By Macon Araneta i FilAm Star Correspondent
Akbayan Sen. Risa Hontiveros said last December 30, “Let us end the despicable practice of demanding any deposit or other forms of advance payment as a pre-requisite for admission or medical treatment of an emergency patient, particularly a poor person or pregnant woman,” she said.
Hontiveros said the Supreme Court’s ruling clearly demonstrated that the law is faithful to the Constitution and validated the democratic processes that were conducted to craft it.
With the decision, she expressed hope that it settles all the legal challenges that might be raised by a few to undermine the spirit of the law.
“I now ask all stakeholders and relevant sectors to respect and commit to the full implementation of the law,” said the opposition senator.
“Let us welcome the new year with a stronger commitment to provide adequate health care to our citizens, especially those who need it the most,” added Hontiveros, principal sponsor and author of Republic Act No. 10932 otherwise known as “The Strengthened Anti-hospital Deposit Law,”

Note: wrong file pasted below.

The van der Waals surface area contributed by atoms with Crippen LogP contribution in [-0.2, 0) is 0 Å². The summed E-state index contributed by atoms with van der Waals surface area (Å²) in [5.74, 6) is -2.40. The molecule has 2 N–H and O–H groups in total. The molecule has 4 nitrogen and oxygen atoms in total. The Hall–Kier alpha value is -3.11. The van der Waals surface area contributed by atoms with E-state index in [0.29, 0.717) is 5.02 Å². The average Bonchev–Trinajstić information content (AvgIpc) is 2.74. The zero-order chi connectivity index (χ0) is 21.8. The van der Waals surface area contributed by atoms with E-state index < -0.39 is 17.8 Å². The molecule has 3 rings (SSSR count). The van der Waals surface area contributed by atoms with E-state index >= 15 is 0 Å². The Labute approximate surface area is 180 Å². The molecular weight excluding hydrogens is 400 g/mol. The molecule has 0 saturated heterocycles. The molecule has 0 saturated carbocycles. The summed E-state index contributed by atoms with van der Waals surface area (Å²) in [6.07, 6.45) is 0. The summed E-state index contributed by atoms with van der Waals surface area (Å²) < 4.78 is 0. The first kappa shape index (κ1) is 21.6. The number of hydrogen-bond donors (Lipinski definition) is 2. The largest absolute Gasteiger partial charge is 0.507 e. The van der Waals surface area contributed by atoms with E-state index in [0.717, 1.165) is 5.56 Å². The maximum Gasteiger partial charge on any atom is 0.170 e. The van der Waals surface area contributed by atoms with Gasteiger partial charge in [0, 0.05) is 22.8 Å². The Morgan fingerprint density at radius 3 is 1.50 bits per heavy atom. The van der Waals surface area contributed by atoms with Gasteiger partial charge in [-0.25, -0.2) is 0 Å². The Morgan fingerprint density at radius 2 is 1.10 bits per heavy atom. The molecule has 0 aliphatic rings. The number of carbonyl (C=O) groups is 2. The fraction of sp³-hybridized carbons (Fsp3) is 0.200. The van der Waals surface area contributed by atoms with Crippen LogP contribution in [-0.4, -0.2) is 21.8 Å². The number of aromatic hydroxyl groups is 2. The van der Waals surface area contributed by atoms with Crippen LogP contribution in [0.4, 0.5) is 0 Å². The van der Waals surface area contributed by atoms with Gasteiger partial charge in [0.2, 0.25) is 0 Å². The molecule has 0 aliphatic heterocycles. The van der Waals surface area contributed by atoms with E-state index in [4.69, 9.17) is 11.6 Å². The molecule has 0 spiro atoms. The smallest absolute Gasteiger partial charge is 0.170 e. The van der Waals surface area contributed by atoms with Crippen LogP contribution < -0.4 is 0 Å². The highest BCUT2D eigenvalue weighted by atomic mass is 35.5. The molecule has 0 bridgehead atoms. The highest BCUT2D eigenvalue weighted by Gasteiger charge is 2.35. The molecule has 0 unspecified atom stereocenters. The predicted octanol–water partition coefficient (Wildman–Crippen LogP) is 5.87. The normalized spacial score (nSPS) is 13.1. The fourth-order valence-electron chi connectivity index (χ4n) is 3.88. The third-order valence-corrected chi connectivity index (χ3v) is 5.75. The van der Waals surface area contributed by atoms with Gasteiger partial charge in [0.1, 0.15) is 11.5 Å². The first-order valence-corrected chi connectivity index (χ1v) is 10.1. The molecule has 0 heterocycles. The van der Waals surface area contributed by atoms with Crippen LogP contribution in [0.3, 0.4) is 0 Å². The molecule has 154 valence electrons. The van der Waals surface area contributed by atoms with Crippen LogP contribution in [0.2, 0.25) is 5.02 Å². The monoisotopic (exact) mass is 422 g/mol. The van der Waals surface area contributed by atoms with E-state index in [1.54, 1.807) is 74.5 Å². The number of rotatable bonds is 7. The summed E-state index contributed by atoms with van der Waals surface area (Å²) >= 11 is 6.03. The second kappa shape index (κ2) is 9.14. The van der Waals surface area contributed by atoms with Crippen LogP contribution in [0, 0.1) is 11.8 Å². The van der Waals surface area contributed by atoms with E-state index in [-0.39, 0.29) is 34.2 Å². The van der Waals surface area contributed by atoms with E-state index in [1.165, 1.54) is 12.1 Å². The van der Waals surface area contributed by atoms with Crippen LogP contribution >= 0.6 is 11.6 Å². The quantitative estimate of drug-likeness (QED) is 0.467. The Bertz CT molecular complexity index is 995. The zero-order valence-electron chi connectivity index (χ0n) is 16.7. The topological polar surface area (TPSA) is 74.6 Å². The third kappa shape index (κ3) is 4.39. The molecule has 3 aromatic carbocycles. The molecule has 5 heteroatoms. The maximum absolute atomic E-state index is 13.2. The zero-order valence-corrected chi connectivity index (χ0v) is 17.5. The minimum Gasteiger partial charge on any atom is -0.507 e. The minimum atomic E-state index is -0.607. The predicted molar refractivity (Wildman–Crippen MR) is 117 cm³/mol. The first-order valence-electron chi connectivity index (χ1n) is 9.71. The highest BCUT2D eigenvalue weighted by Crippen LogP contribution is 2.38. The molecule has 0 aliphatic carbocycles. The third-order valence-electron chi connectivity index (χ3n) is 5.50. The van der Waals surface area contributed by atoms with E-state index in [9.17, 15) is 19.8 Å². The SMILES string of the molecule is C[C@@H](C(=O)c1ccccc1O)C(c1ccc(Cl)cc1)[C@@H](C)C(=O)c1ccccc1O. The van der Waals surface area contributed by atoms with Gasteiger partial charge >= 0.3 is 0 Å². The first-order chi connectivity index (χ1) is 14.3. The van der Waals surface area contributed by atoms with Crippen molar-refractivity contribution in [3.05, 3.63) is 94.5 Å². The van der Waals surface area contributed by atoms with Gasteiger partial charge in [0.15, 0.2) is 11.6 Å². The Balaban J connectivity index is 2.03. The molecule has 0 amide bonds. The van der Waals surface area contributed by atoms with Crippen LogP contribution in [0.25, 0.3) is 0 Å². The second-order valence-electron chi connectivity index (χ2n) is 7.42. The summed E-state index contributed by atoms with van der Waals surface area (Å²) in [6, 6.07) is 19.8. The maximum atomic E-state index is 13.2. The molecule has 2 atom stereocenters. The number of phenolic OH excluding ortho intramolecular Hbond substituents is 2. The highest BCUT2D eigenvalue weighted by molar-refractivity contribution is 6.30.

The Supreme Court has dismissed a petition assailing the constitutionality of the law that increases the penalties for owners of hospitals and clinics and their physicians and personnel who “request, solicit, demand or accept deposits or advance payments as a prerequisite not only for confinement or medical treatment but also for administering basic emergency care.”
In a decision released last week, the high court did not make a definitive declaration on the constitutionality of Republic Act 10932, known as the Anti-Hospital Deposit Law, which was signed into law by President Rodrigo Duterte on August 3, 2017.
Nonetheless, the Court ruled that RA 10932 “enjoys the presumption of constitutionality which the Court, at the first instance, cannot disturb in the absence of a prima facie showing of grave abuse of discretion and, upon delving into the merits, in the absence of a clearest showing that there was indeed an infraction of the Constitution.”